schoolmates. That brother would be jailed today for
that. When the coal arrived for the boiler the brothers
would get a couple of the boys to go under the school
and shovel it for them. Funny as a play, they turn up in
class black as Al Jolson — all you could see would be
the whites of their eyes — black as the ace of spades!”
While Marist boys carried the cross of a religious
existence, the school was also traditionally a place
where sport and academics went hand in glove.
Rivalry between the rugby and league codes was
legendary and while Marist had a proud history on the
rugby field, it was players from the 13-man game who
often rode rough-shod over their rugby counterparts.
The first XV side of the late 1960s, coached by
Brother Gregory, boasted 14 league players in the
starting line-up, including future Kiwi international
Former students who represented their country in the
league code include Charlie McBride, Frank Mulcare,
Graham Kennedy, Leo Brown, Kevin Dixon, Gary
Smith, Neville Tiller, Maurice Brereton, Tony Coll,
Gordon Smith, John Griffin and Wayne D wyer, and
were always well represented in lower grade national
teams as well.
Marist High can lay claim to many fine rugby
players, too, with All Blacks Ray O’Callaghan, Bill and
Kevin Meates also receiving their education with the
In the summer months it was tennis and cricket, and
for many years boxing was foremost. Graham Finlay
honed his skills there to become a four-time New
Zealand champion and fought at the 1956 Melbourne
Olympic Games and Cardiff Empire Games two years
later. Even back in the 1920s, ex-pupils Laurie O’Neil,
Jack Nelson and Frank O’Neill were all crowned
Boxing at school was compulsory for the meek, mild
and masculine; every boy was required to step into the
ring with gloves raised.
Whether a student roughed it on the rugby field, hit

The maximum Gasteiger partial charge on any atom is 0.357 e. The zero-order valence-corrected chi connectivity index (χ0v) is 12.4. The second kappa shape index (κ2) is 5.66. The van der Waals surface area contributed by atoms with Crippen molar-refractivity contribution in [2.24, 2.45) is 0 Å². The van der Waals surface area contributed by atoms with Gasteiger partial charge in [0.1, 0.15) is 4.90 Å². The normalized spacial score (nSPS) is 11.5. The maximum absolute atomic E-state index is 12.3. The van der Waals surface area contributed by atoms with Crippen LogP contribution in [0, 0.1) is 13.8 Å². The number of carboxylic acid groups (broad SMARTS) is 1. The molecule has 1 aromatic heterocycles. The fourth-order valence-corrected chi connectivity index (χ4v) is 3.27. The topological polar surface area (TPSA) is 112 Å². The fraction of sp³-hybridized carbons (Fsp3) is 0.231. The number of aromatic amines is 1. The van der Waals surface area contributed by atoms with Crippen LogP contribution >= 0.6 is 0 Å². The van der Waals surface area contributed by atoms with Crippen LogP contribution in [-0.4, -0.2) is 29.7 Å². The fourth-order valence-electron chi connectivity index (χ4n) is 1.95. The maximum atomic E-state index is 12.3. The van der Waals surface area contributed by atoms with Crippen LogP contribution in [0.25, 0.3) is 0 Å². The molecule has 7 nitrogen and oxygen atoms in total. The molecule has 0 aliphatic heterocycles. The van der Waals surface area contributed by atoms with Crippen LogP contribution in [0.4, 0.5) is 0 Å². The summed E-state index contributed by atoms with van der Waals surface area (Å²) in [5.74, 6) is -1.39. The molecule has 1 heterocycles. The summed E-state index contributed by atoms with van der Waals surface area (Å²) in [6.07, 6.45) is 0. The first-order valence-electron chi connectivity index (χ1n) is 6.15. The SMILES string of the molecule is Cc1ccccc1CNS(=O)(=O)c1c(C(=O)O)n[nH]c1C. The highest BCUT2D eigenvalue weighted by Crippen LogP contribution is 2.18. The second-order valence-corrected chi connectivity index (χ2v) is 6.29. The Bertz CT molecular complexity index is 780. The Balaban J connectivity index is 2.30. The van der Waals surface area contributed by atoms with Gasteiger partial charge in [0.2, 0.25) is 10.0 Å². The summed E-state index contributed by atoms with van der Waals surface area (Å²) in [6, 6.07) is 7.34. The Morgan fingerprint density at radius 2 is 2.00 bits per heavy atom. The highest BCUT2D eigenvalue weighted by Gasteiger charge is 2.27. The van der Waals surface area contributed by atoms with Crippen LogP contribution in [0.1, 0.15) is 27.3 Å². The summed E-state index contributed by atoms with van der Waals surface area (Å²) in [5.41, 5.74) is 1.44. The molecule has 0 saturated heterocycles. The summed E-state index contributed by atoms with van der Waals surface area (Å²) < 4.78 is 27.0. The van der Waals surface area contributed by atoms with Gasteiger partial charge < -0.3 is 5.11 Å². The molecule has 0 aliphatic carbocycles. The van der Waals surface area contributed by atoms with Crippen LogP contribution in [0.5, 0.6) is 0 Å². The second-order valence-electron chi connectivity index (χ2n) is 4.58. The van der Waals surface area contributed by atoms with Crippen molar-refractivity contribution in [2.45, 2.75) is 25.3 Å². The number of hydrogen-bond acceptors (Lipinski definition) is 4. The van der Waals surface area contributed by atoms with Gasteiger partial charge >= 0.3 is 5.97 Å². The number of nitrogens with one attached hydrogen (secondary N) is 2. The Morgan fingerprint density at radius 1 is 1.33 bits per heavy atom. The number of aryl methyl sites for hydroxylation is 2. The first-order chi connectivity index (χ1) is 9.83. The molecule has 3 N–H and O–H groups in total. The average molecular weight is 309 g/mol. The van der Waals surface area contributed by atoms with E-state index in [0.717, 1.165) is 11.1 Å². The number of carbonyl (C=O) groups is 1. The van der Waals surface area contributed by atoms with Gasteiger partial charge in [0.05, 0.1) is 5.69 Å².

tennis balls across the wall into the St Mary’s High
School playground, or hid in the darkroom of the
camera club — everyone was tagged as a prospective
Once the exclusive domain of the Marist Brothers and their Catholic charges, the former Marist Brothers High School site in Greymouth is slowly being
vacated as the now John Paul II High School consolidates on the campus across the road. The soutane-clad Marists, a teaching order of religious brothers,
taught generations of boys from the narrow hillside school site, while living alongside with their own communal house and chapel. After the brothers moved
out, the house and chapel were converted into a backpackers but now that has closed, too, and the school is set to follow. Currently still used as part of
John Paul II High, the school has already relocated the old prefab classroom and given notice that the rest of the ‘Marist site’ will be vacated as the new-look
school takes shape over the road. Reporter PAUL McBRIDE, a Marist old boy, looks back on the days in the old school yard.
men 1966 Marist senior rugby league team, winners of the West Coast rugby league championship,
one round competition and champion of champions, Thacker Shield. Back row: J Hibbs,
G Cowan, M Beckman, M Nolan, B Beban, L Brown, P Reedy. Middle row: Manager N Tiller, R
Nelson, P Mason, B Sweetman, P Beban, T Williams, M Greaney. Front row: President
P Sweetman, spiritual director Rev Father J Consedine, A Dennehy, captain P Crawford,
vice-captain K Dixon, Rev Brother Canute, coach G Skinner. Absent: M Brereton, R Hibbs,
The old Marist Brothers house and chapel, at left, alongside the high school.
Links Archive September 5th 2014 September 8th 2014 Navigation Previous Page Next Page